September 6, 2006
Epivir received accelerated approval from the US Food and Drug Administration (FDA) in November 1995. The drug is manufactured and distributed by GlaxoSmithKline. Epivir is a nucleoside reverse transcriptase inhibitor (NRTI). In combination with other antiretroviral agents, Epivir can be effective in suppressing viral replication. The drug is also effective in suppressing the Hepatitis B virus (HBV), although in a different formulation ("Zeffix" ).
Epivir is included in the combination drugs Trizivir (Retrovir, Epivir, and Ziagen) and Combivir (Retrovir and Epivir), both of which are taken twice a day. Epzicom (a fixed-dose, once-daily, co-formulation of Epivir with the HIV drug Ziagen) was approved by the FDA in August 2004. (This is known as "Kivexa" in Europe).
The recommended Epivir dosing for adults and adolescents (12 to 16 years of age) is 300 mg daily, either as 150 mg twice a day or as 300 mg once a day. For adults with low body weights (less than 110 lb) the recommended dose is 2 mg/kg twice a day. Dosing should be adjusted in patients with kidney problems (based on creatinine clearance).
Epivir can be taken with or without a meal.
Tablets should be stored between 36° and 86°F in a tightly closed container. The solution should also be kept in a tightly closed container and stored between 36° and 77°F.
For those who qualify, GlaxoSmithKline offers a patient assistance program. For more information, call 866.728.4368.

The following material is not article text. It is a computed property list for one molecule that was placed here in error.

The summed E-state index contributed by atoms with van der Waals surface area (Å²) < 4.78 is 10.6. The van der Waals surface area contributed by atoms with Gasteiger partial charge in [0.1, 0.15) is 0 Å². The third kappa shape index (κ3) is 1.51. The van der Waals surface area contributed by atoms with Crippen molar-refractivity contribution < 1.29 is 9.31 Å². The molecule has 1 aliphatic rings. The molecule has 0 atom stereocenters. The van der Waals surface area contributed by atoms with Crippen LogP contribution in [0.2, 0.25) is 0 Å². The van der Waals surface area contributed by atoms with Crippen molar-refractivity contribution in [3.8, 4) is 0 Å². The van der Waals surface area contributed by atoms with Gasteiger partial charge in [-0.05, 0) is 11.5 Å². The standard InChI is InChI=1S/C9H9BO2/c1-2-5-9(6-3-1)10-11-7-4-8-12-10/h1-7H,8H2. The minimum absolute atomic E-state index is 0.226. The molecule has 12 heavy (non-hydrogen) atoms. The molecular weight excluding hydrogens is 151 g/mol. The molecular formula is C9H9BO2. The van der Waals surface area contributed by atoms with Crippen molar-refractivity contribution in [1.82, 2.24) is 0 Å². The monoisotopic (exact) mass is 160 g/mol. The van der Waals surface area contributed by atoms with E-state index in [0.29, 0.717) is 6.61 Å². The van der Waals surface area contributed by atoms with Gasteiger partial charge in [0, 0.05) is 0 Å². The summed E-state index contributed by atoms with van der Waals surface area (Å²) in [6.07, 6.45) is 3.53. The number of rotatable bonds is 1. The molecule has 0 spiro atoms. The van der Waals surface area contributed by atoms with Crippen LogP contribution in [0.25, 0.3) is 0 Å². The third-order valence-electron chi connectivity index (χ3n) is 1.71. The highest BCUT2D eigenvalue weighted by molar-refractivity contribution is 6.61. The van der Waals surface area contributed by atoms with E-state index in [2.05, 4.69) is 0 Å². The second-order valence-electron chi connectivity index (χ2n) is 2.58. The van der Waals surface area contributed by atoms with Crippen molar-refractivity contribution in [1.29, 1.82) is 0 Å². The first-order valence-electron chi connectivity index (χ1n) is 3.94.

Lactic acidosis and severe hepatomegaly (enlarged liver) with steatosis (fatty liver) are rare, but potentially fatal, and have been associated with NRTI use. Epivir is considered to have minimal toxicity and few side effects. Some reported side effects include headache, fatigue, and nausea.
Patients co-infected with HIV and HBV can have a severe flare-up of HBV when they stop taking Epivir. Liver function should be monitored closely for at least several months in these patients after stopping Epivir.
There are no known clinically significant drug interactions with Epivir.
Epivir resistance is associated with a mutation at position 184. When used as monotherapy, Epivir results in rapid and uniform resistance, usually within a few weeks. The mutation at position 184 results in 1000-fold resistance to Epivir. Early reports indicated that the 184 mutation could improve susceptibility to Retrovir; other reports have suggested that Epivir resistance confers increased fidelity to the reverse transcriptase enzyme and makes the virus less fit or less pathogenic. The validity of these reports has yet to be proven, but their mere existence and the fact that Epivir has very few side effects and toxicities has led to the widespread use of the drug even in the presence of clear-cut resistance.
A mutation at position 333 confers resistance to both Retrovir and Epivir. A mutation at position 151 is associated with resistance to the entire NRTI class. An insertion at position 69 can also lead to broad NRTI resistance.
Registrational studies for Epivir noted its efficacy when combined with Retrovir, but subsequent data indicate more potent effects when used in combination with other drug classes. Studies of patients failing highly active antiretroviral therapy (HAART) with the combination of Retrovir/Epivir/Crixivan report that virologic rebound is at least initially associated with the mutation at position 184 and resistance to Epivir.
This article was provided by The Center for AIDS. Visit CFA's website to find out more about their activities and publications.